The Third Temple At Selinus.
Aquatint and etching in sepia, image 310 x 470mm. 12¼ x 18½". Roughly cut into plate at top.
The ruins of one of three temples on the hill to the east of Selinunte (Latin: Selinus), an ancient Greek archaeological site situated on the south coast of Sicily between the valleys of the rivers Belice and Modione. Selinus was founded (628? B.C.) by Dorian Greeks, and finally destroyed by Carthage in 250 B.C. The ruins of the five Doric temples on the Acropolis of Selinus have been excavated, revealing some of the finest examples of archaic Greek sculpture and architecture. Plate to William Wilkins's (1778 - 1839) 'The Antiquities of Magna Graecia', Cambridge, 1807. Magna Graecia (Latin for "Greater Greece") is the name of the area in Southern Italy and Sicily that was colonised by Greek settlers in the eighth century BCE. Wilkins was an architect and one of the leading figures in the English Greek Revival of the early 1800s. On his tour of the classical antiquities of the Mediterranean he was accompanied by the Italian landscape painter Agostino Aglio, who had been commissioned by Wilkins as draughtsman on the expedition. Aglio supplied the drawings for the monument illustrations in Wilkins' folio volume. In 1837 Wilkins became Professor of Architecture at the Royal Academy in succession to Sir John Soane. Numbered 'Chap. 4. Pl. 6.' upper right.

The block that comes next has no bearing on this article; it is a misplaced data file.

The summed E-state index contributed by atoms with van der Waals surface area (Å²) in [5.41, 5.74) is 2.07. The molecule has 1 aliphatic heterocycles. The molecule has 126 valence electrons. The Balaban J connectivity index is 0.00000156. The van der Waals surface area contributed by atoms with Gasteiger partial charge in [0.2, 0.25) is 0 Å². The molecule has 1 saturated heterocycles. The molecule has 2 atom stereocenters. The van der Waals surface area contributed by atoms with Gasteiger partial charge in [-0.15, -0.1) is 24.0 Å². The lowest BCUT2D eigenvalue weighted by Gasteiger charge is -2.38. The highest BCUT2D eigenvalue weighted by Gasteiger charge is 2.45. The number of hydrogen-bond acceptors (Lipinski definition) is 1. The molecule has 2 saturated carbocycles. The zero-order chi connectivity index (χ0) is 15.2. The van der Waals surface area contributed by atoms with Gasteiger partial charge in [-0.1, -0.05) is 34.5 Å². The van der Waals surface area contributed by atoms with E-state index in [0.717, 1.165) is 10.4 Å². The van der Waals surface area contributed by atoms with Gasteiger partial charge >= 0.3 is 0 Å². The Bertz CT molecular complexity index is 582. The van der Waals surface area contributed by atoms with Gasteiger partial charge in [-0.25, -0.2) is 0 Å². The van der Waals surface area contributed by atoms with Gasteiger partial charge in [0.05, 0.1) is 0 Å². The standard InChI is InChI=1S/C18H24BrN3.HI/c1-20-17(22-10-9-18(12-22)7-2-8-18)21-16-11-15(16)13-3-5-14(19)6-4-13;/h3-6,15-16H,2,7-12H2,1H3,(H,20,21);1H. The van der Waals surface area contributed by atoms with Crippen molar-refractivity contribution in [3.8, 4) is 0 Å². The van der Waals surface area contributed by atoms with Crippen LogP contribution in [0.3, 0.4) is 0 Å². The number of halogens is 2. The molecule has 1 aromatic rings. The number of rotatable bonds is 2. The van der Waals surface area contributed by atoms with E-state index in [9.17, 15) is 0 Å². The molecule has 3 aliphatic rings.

Abbey Travel: 128, 39.
[Ref: 9578] £180.00